Elliot joined Watsi on July 11th, 2014. Six years ago, Elliot joined our Universal Fund, supporting life-changing treatments for a new Watsi patient every month. Elliot's most recent donation supported Stuwart, a curious young boy from Tanzania, to fund corrective surgery to restore his mobility.
Elliot has funded healthcare for 82 patients in 11 countries.
Elliot has funded healthcare for 82 patients in 11 countries.
Stuwart is a 5-year-old boy and the only child in his family. He's a playful and friendly boy who is currently having a hard time walking due to his legs bending outwards. Stuwart is still in class one and he loves counting numbers and drawing. His father works as a bodaboda driver to be able to support and care for his family. His income is not much but helps them make ends meet. Early this year, Stuwart started having pain in his knees when he woke up and tried to stand. This went on for a few weeks and when his parents saw how much he was suffering they decided to seek treatment for him at a local hospital. Stuwart was diagnosed with bilateral genu varus (knock knees). His parents were informed that Stuwart will need to have surgery to correct both of his legs and prevent them from becoming further deformed and causing Stuwart pain. At that time, he was supported by Watsi last July to undergo surgery. He has now developed a genu valgus where his legs are now bowing outwards. To help stop this, Stuwart needs another surgery to correct this condition. This condition is typically caused by an excessive accumulation of fluoride in the bones, which often stems from contaminated drinking water. As a result, he has pain and difficulty walking. His parents are asking for help to support his secondary surgery. Our medical partner, African Mission Healthcare, is requesting $880 to fund corrective surgery for Stuwart. The procedure is scheduled to take place on January 7th. Treatment will hopefully restore Stuwart's mobility, allow him to participate in a variety of activities, and greatly decrease his risk of future complications. Stuwart’s mother says, “His legs were straight, but over the months he has been walking we have noticed his legs are now bowing outwards. We will be so grateful if our son can be supported again.”
Clarkson is a 9-year-old jovial and social boy. He's the fourth and last born in his family. Together his family lives in a two-roomed mud house in a village in rural Kenya. Clarkson was accompanied to our clinic by his mother. His mother shared that at the age of 2, Clarkson suffered from malaria and went to get an injection. The injection is assumed to have been the cause of his condition. Now he walks with discomfort and cannot play with friends. His mother shared that his friends make fun of how he walks which causes him to have lower self-esteem. Clarkson's family traveled to visit our medical partner's care center, AIC Cure International Hospital. There, surgeons will perform clubfoot repair surgery on December 6th. Our medical partner, African Mission Healthcare Foundation, is requesting $1,286 to fund Clarkson's clubfoot repair. After treatment, he will be able to walk like other friends, be in less pain, and even play football (which he is excited for!). His family is not financially able to fund the surgery and is appealing for financial assistance. Clarkson says, “I would love my feet to be corrected so I can walk confidently.”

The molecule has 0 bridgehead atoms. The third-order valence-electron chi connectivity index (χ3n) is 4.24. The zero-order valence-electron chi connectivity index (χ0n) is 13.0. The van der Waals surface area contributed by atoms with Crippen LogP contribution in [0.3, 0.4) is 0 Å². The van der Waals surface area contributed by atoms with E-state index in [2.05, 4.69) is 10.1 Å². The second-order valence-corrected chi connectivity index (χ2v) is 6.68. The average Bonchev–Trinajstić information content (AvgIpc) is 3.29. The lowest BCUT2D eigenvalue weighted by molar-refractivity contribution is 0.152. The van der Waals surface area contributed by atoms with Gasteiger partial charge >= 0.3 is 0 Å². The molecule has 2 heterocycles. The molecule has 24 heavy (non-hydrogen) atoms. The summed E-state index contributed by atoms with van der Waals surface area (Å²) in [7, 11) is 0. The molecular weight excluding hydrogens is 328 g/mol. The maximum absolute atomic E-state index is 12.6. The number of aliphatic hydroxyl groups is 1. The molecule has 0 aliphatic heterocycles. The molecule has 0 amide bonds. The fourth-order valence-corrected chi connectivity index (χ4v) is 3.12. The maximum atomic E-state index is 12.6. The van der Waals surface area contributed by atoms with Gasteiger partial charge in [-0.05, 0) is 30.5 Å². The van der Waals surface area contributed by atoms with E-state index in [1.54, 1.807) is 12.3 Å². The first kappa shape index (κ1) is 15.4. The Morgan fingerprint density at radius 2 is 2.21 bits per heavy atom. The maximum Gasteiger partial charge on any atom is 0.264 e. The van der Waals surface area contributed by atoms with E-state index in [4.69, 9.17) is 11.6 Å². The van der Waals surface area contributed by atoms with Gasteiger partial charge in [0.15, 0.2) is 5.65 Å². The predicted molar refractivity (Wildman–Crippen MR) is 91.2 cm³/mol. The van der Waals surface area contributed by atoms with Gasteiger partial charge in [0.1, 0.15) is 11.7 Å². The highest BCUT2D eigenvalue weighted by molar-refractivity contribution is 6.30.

Hser is a 38-year-old woman who lives with her parents in a refugee camp in Tak Province, Thailand. She and her family fled there many years ago from Karen State in Burma because of civil war. Hser is now a high school teacher in the refugee camp, and she earns 1,000 baht (approx. 33 USD) per month. Hser used to teach groups of students at their home due to Covid restrictions that closed schools in July 2021, but all home teaching was also stopped in September 2021 when Covid cases increased in the refugee camp. Since then, Hser teaches students online, but many of her students cannot afford to pay for mobile data to study from their family’s mobile phones. Since late 2019, Hser has been experiencing pain in the right side of her abdomen every day, especially at night. She says that she has lost her appetite and has lost some weight because of this. She feels like the mass is gradually increasing in size and feels more comfortable lying down then sitting. She also feels tired when she walks. She has been diagnosed with an ovarian tumour, and has been advised to undergo a total abdominal hysterectomy, which involves surgical removal of her uterus and cervix. If left untreated, Hser's symptoms will continue to worsen and put her at risk for further health complications in the future. Fortunately, Hser is scheduled to undergo her hysterectomy on November 9th. Our medical partner, Burma Children Medical Fund, is requesting $1,500 to cover the total cost of her procedure and care. Once recovered, this treatment will help Hser to live free from pain and she has hope that she'll be able to live her life happily with her parents in the future. Hser said, “I love being a teacher and when I have recovered, I will continue to teach. My parents worry about me a lot and they want me to receive surgery as soon as possible. They are stressed about my condition, but I do not want to feel stressed because stress cannot help me feel better. So even though I cannot eat a lot, I try to eat as much as I can to stay strong.”